Don't worry -- the Kesslers know that parents aren't perfect. But they do believe that imperfect parents can raise their children on the foundation of a perfect system: the laws of nature, in particular the principle of causality -- that every action causes an equal and opposite reaction. The Kesslers show parents practical ways to teach their kids -- from infancy to young adulthood -- that negative actions cause negative results, and positive actions cause positive results, equipping them for happy and fulfilling lives at home and beyond. They also show parents how to avoid "the love ambush" -- the "you don't love me anymore" line used by children -- by letting their children know their role is not to receive love from them but to keep them safe.
When Ellen was pregnant with our first son, Jacob, we decided to write two wish lists: the first was a list of what we wanted for our new child and the second was a list of what we hoped for ourselves as we raised our new child. If this exercise revealed conflicts between the two columns, we could clear them up before active parenting duty began. We defined successful parenting as the ability to execute the wishes on both lists.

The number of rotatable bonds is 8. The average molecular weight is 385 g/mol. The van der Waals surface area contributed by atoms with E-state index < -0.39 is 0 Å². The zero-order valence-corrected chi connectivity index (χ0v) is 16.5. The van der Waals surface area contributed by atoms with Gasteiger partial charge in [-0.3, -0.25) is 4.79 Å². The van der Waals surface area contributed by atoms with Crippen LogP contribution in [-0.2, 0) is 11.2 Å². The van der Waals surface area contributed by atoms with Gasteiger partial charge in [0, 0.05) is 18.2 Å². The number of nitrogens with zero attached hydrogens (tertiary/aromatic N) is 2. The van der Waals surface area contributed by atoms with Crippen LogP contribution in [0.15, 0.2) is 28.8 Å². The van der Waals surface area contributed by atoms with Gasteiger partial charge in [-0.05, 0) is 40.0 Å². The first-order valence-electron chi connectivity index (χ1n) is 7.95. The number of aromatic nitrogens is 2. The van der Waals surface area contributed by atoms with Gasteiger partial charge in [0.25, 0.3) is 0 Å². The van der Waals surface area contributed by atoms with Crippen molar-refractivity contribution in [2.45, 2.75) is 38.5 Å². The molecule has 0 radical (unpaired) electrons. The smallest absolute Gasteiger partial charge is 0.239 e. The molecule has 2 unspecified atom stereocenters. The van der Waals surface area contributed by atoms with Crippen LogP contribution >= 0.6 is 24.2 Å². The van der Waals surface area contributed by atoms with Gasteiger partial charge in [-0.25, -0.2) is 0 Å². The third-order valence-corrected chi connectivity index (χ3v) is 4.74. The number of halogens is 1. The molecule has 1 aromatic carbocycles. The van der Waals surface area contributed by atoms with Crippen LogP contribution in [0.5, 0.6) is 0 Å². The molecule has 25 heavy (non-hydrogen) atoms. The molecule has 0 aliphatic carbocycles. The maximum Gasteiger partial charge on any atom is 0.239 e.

Here's what we put on our first list:
To be a happy child. To learn to take responsibility for his or her actions. To be a kind and sharing person. To always give the maximum effort to whatever he or she chooses to do. To achieve his or her ultimate potential. To understand that a bad action does not make him or her a bad person, just a good person who has done a bad thing. To love and respect nature and Mother Earth. To realize his or her uniqueness and to celebrate that uniqueness and the uniqueness of others as representing each person's special genius. To understand that all men and women have equal rights. To have a lifelong joy of learning. To ensure personal fulfillment by putting others before self.
And here's what we put on our second list ...